Most experts agree that the key to thriving in college is putting academic stuff on the very top of your priorities list. Quite a bummer, I know. Yet prioritizing studies doesn't mean all work and no play! That would only add anxiety on top of all the stress you already have with going through so many changes. How to keep a healthy balance between learning and socializing? I have a few tricks up my sleeve, and I want to share them with you to wish you a great first semester. This is the time you are going to remember, so you better make it happy!
Go to all your orientations
Orientation activities usually begin several weeks before classes start. However, some of them are held online rather than as campus tours due to COVID-19 restrictions. Regardless of the format, I strongly suggest you attend all of them. The faster you will learn your way around the campus, the better: library, canteen, financial office, labs – all of it. Orientations are a great way to acclimatize, meet new people, ask questions, and connect with your college community.
Don't forget to get out and explore the campus on your own – as well as your new city. This is your environment now. The more familiar it is, the safer you will be. Explore, make friends, find safe routes – settle in.
Make classes your priority
This might seem like a self-evident one, but many students just let it slide once they feel the first whiff of their newfound freedom. Also, I must stress that you should aim for perfect attendance. It might be an impossible goal, but at least set it as a general direction. Most of the instructors have optional attendance policies and leave it entirely at your discretion. Don't abuse this freedom, though.
First of all, attending lectures and taking notes is one of the best ways to absorb and retain information. Second, you never know when your instructor will drop a big test-related hint or other important information. Finally, showing up no matter what demonstrates diligence, dependability, and overall good work ethics, which will definitely work in your favor. By the way, class attendance is one of the best predictors of college GPA (better than SAT scores, for example). You also should keep in mind that you (or someone else) have paid a handsome sum for this. Don't waste it.
Get involved with at least one extracurricular activity
Of course, balance is key, and you need to branch out to take full advantage of the rich opportunities college offers. Explore your interests or try something entirely new and exciting – whether a drama society or debate club. Research your options and draft a plan of action before you arrive on campus. This way, you will make sure that you don't miss any sign-up dates.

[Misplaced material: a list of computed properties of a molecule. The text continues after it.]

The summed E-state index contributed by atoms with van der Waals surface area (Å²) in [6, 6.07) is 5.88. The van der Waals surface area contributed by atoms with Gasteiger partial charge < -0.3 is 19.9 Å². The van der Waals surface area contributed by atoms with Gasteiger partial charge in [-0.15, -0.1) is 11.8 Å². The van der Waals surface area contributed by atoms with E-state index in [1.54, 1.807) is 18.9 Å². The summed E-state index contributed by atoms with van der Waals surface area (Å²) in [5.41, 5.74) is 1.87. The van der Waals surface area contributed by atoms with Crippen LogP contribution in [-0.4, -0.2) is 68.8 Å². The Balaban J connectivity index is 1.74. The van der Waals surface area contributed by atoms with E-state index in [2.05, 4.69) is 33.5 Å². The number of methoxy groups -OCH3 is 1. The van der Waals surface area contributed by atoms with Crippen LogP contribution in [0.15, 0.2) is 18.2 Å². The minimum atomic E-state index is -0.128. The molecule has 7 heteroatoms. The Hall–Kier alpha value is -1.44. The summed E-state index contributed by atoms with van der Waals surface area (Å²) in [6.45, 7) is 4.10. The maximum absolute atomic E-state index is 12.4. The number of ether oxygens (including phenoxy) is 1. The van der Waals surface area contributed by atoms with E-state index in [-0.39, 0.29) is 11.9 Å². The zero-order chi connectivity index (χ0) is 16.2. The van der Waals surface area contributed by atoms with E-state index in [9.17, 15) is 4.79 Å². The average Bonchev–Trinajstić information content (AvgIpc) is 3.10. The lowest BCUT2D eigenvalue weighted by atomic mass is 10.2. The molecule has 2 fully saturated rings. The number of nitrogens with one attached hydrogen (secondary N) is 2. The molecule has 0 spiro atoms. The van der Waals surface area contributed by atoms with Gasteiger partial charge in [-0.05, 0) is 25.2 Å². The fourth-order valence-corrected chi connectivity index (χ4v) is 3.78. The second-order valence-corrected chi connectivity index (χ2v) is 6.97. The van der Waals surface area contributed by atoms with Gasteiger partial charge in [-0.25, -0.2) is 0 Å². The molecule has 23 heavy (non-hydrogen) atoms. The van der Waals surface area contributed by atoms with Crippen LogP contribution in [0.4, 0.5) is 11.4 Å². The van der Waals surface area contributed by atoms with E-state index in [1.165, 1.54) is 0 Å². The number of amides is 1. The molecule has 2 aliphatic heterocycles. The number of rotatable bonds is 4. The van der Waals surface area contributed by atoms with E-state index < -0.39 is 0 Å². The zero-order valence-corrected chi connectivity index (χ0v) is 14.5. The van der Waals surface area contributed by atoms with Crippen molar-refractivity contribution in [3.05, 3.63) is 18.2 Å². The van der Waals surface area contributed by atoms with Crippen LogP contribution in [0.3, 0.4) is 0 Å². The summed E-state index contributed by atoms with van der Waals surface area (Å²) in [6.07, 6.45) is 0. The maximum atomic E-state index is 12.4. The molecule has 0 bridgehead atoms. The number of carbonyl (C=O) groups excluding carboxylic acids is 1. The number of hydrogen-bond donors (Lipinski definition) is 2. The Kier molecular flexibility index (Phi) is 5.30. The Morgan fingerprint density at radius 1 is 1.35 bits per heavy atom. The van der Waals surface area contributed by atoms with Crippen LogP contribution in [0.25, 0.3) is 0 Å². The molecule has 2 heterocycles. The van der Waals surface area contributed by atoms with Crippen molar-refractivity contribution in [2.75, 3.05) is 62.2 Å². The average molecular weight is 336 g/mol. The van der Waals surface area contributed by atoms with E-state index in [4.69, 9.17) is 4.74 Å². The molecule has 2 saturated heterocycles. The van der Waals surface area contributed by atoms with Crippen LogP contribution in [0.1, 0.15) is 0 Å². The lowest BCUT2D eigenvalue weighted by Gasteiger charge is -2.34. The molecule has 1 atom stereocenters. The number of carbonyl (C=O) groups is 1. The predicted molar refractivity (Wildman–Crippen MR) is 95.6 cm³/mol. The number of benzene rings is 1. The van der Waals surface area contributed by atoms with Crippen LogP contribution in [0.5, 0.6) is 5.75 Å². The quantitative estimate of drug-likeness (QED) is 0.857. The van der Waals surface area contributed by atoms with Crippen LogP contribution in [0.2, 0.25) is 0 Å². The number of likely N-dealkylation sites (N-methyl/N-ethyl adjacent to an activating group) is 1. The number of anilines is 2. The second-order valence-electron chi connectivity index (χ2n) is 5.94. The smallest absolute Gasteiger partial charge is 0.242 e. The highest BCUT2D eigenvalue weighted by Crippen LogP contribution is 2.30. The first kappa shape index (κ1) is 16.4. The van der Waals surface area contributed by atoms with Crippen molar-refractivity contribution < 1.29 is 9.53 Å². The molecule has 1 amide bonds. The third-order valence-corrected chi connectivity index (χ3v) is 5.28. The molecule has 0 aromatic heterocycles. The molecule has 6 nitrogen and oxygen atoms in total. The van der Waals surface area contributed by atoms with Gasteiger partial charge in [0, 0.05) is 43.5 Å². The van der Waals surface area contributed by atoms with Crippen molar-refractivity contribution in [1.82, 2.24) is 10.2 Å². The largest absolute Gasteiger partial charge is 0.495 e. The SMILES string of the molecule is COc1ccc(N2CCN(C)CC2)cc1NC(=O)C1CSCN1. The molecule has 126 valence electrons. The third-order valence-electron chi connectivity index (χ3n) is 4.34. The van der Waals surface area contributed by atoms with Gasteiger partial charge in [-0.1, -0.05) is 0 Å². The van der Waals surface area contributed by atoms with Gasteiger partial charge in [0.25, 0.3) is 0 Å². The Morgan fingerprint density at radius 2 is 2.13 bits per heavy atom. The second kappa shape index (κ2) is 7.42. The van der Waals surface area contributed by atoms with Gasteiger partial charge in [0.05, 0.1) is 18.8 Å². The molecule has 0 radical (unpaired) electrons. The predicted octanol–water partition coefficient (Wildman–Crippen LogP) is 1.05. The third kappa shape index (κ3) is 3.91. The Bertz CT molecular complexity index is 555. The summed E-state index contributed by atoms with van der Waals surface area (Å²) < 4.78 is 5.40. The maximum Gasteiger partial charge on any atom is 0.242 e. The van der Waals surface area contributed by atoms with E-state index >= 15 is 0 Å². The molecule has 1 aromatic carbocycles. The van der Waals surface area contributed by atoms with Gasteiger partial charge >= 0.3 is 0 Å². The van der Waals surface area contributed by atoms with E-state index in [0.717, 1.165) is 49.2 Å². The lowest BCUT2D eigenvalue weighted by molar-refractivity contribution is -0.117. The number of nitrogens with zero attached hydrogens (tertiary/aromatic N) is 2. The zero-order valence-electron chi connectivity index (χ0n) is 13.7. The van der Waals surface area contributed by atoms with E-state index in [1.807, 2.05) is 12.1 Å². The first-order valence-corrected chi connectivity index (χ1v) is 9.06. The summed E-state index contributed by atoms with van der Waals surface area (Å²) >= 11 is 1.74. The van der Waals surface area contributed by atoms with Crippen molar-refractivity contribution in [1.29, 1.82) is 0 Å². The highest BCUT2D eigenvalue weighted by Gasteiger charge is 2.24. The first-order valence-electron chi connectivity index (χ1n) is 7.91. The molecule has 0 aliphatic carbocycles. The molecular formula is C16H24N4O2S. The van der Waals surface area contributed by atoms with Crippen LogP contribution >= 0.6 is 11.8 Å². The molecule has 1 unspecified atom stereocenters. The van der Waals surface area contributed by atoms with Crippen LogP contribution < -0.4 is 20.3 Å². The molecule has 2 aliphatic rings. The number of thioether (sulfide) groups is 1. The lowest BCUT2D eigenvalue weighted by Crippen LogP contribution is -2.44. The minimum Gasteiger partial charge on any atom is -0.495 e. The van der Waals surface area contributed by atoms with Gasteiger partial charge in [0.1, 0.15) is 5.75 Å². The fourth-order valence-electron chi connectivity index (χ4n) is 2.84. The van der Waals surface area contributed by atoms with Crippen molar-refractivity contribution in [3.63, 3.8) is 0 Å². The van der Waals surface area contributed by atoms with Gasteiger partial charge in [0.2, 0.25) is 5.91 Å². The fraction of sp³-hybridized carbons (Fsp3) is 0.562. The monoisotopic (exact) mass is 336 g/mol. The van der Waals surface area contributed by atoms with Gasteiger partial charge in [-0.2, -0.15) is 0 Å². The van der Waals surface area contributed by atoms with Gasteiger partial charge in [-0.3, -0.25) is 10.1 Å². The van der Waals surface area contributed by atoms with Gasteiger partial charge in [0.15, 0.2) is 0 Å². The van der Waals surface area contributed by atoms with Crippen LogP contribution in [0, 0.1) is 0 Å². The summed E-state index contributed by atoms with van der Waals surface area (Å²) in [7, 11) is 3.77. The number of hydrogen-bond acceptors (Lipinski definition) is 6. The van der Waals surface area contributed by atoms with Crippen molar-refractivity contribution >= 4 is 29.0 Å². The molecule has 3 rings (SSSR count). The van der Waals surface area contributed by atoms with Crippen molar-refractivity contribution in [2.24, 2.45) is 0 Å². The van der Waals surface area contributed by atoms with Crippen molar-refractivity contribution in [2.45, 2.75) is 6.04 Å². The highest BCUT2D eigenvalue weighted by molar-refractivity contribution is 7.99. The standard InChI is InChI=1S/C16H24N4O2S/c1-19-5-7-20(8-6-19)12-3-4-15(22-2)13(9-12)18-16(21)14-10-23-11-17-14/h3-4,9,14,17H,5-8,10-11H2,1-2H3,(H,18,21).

Glen Geher, a professor of psychology at the State University of New York, advises freshmen to get involved in at least one extracurricular activity during their first semester. Moreover, you should also take at least one leadership position (for example, secretary for a student club) while you are in college. This will give you vital organizational skills for your future career and look good on your CV.
However, be careful not to overdo it. As excited as you are about all the opportunities, try to keep a cool head and assess how many obligations you can take up without getting overwhelmed.
Know where to get academic help
You might not be aware of it as a new coming student, but colleges usually have entire offices dedicated to helping you with a load of your college writing: brainstorming topics, structuring your essays, suggesting scholarly sources for your research, citing them properly, and so on. Find out where the writing center is, whether they assign tutors, make friends with library staff, and, of course, bookmark the best paper writing services before you start sinking under the slash of assignments.
Meet your academic adviser
For bigger strategic things, you will be assigned an academic adviser. This person is a crucial resource for you. Their job is to consult you on adding and dropping classes from your schedule, resolve course conflicts, suggest extracurricular activities, study-abroad programs, and other opportunities you could take advantage of.
If you have any concerns about your academic load – go and see your academic adviser. When deciding your major, minor, concentration, or scheduling classes for the future semester, they should be your first port of call.
Master planning and time-management tools
In high school, your schedule was made out for you. If you slacked, your parents and teachers were there to keep you on track to graduation. College is completely different. It gives you more freedom, but with it – responsibilities tenfold. Keeping on top of your assignments, extracurricular activities, and social obligations can be tough even on the most diligent of us.